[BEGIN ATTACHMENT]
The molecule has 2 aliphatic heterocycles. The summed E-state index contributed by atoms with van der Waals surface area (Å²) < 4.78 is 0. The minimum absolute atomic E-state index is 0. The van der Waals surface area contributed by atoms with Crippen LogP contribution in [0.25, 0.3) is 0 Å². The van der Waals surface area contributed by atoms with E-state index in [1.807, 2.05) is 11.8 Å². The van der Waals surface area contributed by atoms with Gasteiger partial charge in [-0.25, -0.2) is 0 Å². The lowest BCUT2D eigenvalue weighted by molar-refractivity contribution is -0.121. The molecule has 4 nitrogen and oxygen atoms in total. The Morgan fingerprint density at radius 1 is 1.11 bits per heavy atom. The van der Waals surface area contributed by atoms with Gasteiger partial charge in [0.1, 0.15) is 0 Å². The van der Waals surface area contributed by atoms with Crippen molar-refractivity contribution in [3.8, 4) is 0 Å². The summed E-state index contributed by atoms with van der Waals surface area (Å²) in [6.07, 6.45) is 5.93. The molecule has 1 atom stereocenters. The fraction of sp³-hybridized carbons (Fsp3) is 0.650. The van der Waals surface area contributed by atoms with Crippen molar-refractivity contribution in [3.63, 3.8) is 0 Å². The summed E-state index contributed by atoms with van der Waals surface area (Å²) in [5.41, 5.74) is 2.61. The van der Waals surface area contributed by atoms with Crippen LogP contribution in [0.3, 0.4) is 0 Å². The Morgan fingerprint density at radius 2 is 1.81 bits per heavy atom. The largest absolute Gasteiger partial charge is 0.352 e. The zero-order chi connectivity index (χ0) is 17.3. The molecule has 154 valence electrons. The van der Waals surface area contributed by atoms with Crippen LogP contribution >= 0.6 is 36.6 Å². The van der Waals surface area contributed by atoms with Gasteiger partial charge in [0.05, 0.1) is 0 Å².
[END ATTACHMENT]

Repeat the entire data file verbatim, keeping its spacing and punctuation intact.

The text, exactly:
The molecule has 2 aliphatic heterocycles. The summed E-state index contributed by atoms with van der Waals surface area (Å²) < 4.78 is 0. The minimum absolute atomic E-state index is 0. The van der Waals surface area contributed by atoms with Crippen LogP contribution in [0.25, 0.3) is 0 Å². The van der Waals surface area contributed by atoms with E-state index in [1.807, 2.05) is 11.8 Å². The van der Waals surface area contributed by atoms with Gasteiger partial charge in [-0.25, -0.2) is 0 Å². The lowest BCUT2D eigenvalue weighted by molar-refractivity contribution is -0.121. The molecule has 4 nitrogen and oxygen atoms in total. The Morgan fingerprint density at radius 1 is 1.11 bits per heavy atom. The van der Waals surface area contributed by atoms with Gasteiger partial charge in [0.1, 0.15) is 0 Å². The van der Waals surface area contributed by atoms with Crippen molar-refractivity contribution in [3.8, 4) is 0 Å². The summed E-state index contributed by atoms with van der Waals surface area (Å²) in [6.07, 6.45) is 5.93. The molecule has 1 atom stereocenters. The fraction of sp³-hybridized carbons (Fsp3) is 0.650. The van der Waals surface area contributed by atoms with Crippen molar-refractivity contribution in [3.63, 3.8) is 0 Å². The summed E-state index contributed by atoms with van der Waals surface area (Å²) in [5.41, 5.74) is 2.61. The van der Waals surface area contributed by atoms with Crippen LogP contribution in [0.3, 0.4) is 0 Å². The Morgan fingerprint density at radius 2 is 1.81 bits per heavy atom. The largest absolute Gasteiger partial charge is 0.352 e. The zero-order chi connectivity index (χ0) is 17.3. The molecule has 154 valence electrons. The van der Waals surface area contributed by atoms with Crippen LogP contribution >= 0.6 is 36.6 Å². The van der Waals surface area contributed by atoms with Gasteiger partial charge in [0.05, 0.1) is 0 Å².